Where do leaders learn about safety?

Why is it, after many years of discussion around the benefits of leading indicators over book-841171__340lagging, most companies (including major, international, industry-leading ones) still have injury rates as their headline safety metrics? Why, after investigation of numerous catastrophic accidents highlighting the inadequacies of procedures, do most businesses continue to focus on prediction, rather than resilience? And why, after years of feedback from workers about over-the-top bureaucracy, do we continue to add a new instruction after every investigation?

As I’ve pointed out before, there seems to be a major disconnect between safety theory and operational practice. Bridging this gap requires significant input and support from leadership but where do leaders find out about progressive thinking in safety? How do they know that there are alternative approaches out there, that maybe the way they’ve been doing things needs to change? How can we bridge this gap with any sort of speed if the crucial figure of the leader is in the dark?

I received an email this week that said (paraphrasing) – “I’m currently reading your book. If I could, I’d give a copy to the CEO of every business.” Which prompted me to think about getting the message to leaders (and hence this blog). All the direct reader feedback I have had (with one exception) has been from safety people. The magazines and journals that reviewed it are safety-themed. When I get asked to speak at conferences, they are safety conferences, not general business conferences. Yet, when I wrote the book, it was with a broader audience in mind than just safety managers.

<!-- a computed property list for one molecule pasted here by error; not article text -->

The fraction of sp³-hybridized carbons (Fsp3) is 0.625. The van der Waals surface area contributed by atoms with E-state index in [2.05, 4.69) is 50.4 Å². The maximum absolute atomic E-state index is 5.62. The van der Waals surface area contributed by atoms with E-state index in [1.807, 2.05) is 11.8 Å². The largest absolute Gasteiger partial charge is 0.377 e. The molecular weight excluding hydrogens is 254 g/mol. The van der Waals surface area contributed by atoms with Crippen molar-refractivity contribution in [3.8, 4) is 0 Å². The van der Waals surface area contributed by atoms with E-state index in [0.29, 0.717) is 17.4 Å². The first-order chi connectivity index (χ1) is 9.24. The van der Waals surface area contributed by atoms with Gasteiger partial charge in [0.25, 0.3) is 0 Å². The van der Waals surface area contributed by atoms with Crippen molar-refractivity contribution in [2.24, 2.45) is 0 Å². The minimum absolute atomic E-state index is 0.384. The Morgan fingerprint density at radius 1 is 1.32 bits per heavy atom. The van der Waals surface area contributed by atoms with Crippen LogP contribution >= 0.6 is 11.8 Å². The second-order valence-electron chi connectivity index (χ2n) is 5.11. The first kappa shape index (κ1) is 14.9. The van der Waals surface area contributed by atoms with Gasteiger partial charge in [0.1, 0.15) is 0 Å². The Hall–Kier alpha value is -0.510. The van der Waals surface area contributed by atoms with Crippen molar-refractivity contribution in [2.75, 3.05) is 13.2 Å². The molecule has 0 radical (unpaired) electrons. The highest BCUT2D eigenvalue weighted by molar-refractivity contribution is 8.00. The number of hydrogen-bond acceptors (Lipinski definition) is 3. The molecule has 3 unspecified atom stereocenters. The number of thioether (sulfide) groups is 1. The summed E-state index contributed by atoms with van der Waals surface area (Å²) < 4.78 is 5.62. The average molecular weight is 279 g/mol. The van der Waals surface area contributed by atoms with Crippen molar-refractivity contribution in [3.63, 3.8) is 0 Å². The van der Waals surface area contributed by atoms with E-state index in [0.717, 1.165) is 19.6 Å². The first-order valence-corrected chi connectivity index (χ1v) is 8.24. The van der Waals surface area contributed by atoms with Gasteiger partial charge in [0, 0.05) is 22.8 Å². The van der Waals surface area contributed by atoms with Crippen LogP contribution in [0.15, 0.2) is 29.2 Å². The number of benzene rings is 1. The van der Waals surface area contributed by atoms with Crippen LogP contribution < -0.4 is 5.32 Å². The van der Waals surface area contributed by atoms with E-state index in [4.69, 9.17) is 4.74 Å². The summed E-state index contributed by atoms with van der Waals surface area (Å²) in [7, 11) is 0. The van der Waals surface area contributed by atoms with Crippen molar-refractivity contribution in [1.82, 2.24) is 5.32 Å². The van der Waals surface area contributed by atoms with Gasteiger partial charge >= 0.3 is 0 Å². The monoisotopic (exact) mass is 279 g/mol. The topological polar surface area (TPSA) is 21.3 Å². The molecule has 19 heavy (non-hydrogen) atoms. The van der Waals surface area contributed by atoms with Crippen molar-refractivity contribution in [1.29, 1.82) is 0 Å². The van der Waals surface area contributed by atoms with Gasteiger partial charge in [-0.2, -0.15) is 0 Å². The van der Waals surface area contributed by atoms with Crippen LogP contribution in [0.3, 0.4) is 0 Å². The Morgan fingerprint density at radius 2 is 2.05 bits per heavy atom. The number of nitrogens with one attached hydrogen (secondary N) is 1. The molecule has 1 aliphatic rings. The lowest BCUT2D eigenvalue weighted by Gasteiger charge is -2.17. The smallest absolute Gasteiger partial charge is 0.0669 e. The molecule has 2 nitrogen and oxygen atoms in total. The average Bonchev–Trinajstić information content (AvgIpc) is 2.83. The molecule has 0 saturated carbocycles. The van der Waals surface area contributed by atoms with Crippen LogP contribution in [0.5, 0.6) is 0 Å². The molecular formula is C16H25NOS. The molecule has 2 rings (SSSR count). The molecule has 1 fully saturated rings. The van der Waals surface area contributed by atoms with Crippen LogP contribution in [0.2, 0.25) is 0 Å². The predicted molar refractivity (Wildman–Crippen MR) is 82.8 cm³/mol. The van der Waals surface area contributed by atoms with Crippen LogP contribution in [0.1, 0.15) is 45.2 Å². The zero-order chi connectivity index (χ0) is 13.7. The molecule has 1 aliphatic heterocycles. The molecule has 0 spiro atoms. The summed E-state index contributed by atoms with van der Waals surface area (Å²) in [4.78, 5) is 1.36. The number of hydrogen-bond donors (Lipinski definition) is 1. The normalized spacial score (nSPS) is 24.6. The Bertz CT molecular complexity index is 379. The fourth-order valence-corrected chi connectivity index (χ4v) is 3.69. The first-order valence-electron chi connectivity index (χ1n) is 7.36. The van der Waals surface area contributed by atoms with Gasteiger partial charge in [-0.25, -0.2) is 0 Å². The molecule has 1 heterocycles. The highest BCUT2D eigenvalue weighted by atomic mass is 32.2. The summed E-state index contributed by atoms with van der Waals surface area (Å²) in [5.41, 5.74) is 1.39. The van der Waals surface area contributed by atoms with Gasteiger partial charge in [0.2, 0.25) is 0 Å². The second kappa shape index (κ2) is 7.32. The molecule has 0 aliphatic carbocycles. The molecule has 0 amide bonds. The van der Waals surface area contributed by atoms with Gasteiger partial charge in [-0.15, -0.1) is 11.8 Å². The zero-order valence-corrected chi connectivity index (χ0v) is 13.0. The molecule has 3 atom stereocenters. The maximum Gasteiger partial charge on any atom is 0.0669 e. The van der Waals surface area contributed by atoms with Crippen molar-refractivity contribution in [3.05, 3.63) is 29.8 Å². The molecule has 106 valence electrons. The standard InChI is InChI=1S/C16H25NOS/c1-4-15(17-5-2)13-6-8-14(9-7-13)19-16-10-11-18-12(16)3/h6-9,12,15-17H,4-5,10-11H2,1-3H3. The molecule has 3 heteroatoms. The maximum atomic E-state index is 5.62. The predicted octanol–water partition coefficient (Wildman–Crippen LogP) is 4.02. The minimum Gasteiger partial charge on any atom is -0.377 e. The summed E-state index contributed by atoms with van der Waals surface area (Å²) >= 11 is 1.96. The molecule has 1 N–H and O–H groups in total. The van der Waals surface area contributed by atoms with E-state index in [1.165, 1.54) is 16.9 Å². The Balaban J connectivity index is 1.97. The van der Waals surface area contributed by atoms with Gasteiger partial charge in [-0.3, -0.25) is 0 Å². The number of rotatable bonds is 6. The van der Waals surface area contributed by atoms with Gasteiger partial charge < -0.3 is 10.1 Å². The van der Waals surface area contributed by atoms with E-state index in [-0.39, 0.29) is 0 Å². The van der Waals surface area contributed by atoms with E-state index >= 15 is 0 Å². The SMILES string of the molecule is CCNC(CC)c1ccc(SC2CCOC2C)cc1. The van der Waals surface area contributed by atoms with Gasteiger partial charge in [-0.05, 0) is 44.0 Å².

Of course, there are occasional exceptions, but while the safety industry itself talks a lot about leadership, there doesn’t seem to be the same aspect of the leadership industry talking about safety. If we want widespread uptake of good new ideas, the message surely must be in the leaders’ regular sources of information – those places they go routinely.

To see if this was the case, I embarked on an embarrassingly unscientific review of leadership websites and blogs – from well-known, global names in leadership and industry publications to blogs by individuals that feature heavily in ‘Top 10 best leadership blog’ lists. On one site I did a basic search of the 750+ articles. ‘People’ returned 65 pages of searches, ‘team’ 24 and ‘quality’ 12. ‘Safety’ provided three items (not pages). On LinkedIn I found 133 posts on the leadership learning blog, not one of which had a safety theme. Nor did any of the on-line courses for C-suite executives. A ‘mood of the boardroom’ report covering major concerns of executives and directors in a national newspaper did not have safety among the things to think about for the following year.

Even when there were articles, they tended to be very run of the mill, ‘focus on safety, it’s important because . . .’ pieces, with the occasional exception such as a Harvard Business Review article on asbestos management within Anglo American. Rarely, if at all, was there anything particularly thoughtful or challenging.

Based on my high school economics lessons, there should be a supply of interesting articles if there is demand for it. So, either leaders are desperate for good quality, thoughtful pieces on safety leadership but none of the usual channels provide them. Or, there is no demand from leaders and all the rhetoric about the importance of safety is just lip service. Neither is a particularly positive outcome, but I’m going to be optimistic and suggest it is the former.